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Geoff Beattie is Professor of Psychology at Edge Hill University and the author of 21 books, including ‘Get the Edge: How Simple Changes Will Transform Your Life’ (Headline) and ‘Rethinking Body Language. How Hand Movements Reveal Hidden Thoughts’ (Routledge). He was the resident psychologist on Big Brother for 11 series.
So race day approaches, and you’ve spent many months training for the big event. You’ve done the miles in training, in all sorts of weather, and you’re ready to go. Or are you?
There’s the other side of any athletic event – the psychological side. We’ve all heard that sports psychologists are making huge differences to performance in a wide range of sports, but for the ordinary runner this tends to be the neglected area. Running clubs can, of course, help in the psychological preparation, they provide support, friendly competition, advice, the feeling that you’re not alone, but is there anything else that you can do to stay positive and focused in the few days leading up to an event?
Here are a few last minute top tips:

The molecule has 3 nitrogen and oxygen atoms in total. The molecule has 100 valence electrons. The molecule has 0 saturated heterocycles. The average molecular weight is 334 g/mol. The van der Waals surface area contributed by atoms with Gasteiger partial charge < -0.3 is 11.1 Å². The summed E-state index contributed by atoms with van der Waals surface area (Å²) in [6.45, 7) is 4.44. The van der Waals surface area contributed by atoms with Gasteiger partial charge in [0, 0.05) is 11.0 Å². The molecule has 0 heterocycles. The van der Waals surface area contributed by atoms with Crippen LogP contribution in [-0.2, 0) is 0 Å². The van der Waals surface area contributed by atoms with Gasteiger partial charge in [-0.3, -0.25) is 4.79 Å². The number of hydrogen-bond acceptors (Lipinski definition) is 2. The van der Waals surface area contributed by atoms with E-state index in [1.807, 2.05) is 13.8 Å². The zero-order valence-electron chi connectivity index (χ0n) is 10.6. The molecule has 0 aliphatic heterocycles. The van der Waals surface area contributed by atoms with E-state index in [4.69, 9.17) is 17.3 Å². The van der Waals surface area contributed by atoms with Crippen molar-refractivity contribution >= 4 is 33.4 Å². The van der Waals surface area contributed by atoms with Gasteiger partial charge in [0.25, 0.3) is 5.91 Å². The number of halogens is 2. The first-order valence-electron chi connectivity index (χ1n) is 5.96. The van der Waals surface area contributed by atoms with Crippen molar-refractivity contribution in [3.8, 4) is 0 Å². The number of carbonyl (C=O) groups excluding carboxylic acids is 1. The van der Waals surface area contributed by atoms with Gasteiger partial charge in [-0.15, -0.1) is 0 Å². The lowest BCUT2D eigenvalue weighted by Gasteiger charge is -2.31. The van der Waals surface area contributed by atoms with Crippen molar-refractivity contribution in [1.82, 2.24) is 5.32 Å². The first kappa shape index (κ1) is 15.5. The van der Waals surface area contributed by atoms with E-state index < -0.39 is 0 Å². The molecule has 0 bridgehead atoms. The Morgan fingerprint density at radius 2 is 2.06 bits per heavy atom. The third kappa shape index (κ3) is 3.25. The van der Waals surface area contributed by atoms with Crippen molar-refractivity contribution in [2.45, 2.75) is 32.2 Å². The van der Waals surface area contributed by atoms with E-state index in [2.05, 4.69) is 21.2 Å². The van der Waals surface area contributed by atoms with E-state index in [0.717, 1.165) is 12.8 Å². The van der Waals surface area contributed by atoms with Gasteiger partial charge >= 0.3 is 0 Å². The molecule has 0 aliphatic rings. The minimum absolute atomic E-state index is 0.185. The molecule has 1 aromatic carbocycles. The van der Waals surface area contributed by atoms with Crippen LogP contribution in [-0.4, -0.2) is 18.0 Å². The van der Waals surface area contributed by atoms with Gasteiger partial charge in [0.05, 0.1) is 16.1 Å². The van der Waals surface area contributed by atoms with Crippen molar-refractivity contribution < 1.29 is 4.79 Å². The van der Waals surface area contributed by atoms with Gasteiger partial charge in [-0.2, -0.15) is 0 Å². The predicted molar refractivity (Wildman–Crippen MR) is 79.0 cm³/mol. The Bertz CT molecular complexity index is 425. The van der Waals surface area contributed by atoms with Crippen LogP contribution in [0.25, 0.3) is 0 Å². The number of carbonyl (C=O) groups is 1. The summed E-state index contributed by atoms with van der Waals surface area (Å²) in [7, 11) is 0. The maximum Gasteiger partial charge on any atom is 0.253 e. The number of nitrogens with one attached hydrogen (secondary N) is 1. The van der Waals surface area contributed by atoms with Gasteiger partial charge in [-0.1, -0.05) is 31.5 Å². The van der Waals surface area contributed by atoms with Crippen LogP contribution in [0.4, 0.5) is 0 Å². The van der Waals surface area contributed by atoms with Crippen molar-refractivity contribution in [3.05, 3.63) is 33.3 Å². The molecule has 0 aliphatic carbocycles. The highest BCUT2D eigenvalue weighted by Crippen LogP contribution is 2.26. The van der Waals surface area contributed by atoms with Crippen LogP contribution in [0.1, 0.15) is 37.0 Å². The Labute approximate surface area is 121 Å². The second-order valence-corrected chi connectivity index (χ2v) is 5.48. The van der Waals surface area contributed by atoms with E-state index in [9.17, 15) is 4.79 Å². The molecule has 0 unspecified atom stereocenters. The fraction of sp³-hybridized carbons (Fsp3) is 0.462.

1. Our everyday, mundane thoughts affect our emotional state. We can work on our everyday thoughts to make ourselves happier and more positive. We ourselves can do something.
2. Keep yourself happy by imagining yourself in the future when everything has gone really well for you.
3. Remember to express gratitude for all the good things in your life. This will improve your mood state.
4. We’re often far too critical of ourselves, this makes us feel down. You can change this. If training doesn’t go well, don’t internalise it (eg: I’m no good at running’), put it to one side. Challenge that internal critic in your head (imagine that somebody you don’t like has just said this to you, you wouldn’t accept it then!). There’s always the next training session. Prove your internal critic wrong.
5. Help others challenge their everyday explanations for these sorts of negative events. This will make you feel better as you support them.
6. Consolidate positive memories. After you brush your teeth last thing at night think about all the good things that have happened to you that day. Don’t focus, last thing at night on all the bad things that have happened. That way you are making your positive memories more ‘accessible’ and you will wake up in the morning feeling happier.
7. Enjoy the moment more, the morning of the race, the race itself, after the race.
8. We all get a ‘buzz’ after a race (trust me!), look forward to it. That is your reward. Use this as an incentive. Focus on this when things get tougher in the race.
9. Learn to find the positives in any situation. If a competitor passes you in the race, look on the positive side, get into their slipstream, let them do the hard work for you.
10. If you’re nervous or feeling negative on the day of the race, listen to some music. Music and exercise are the two best methods for improving mood state. The race will take care of the exercise part!
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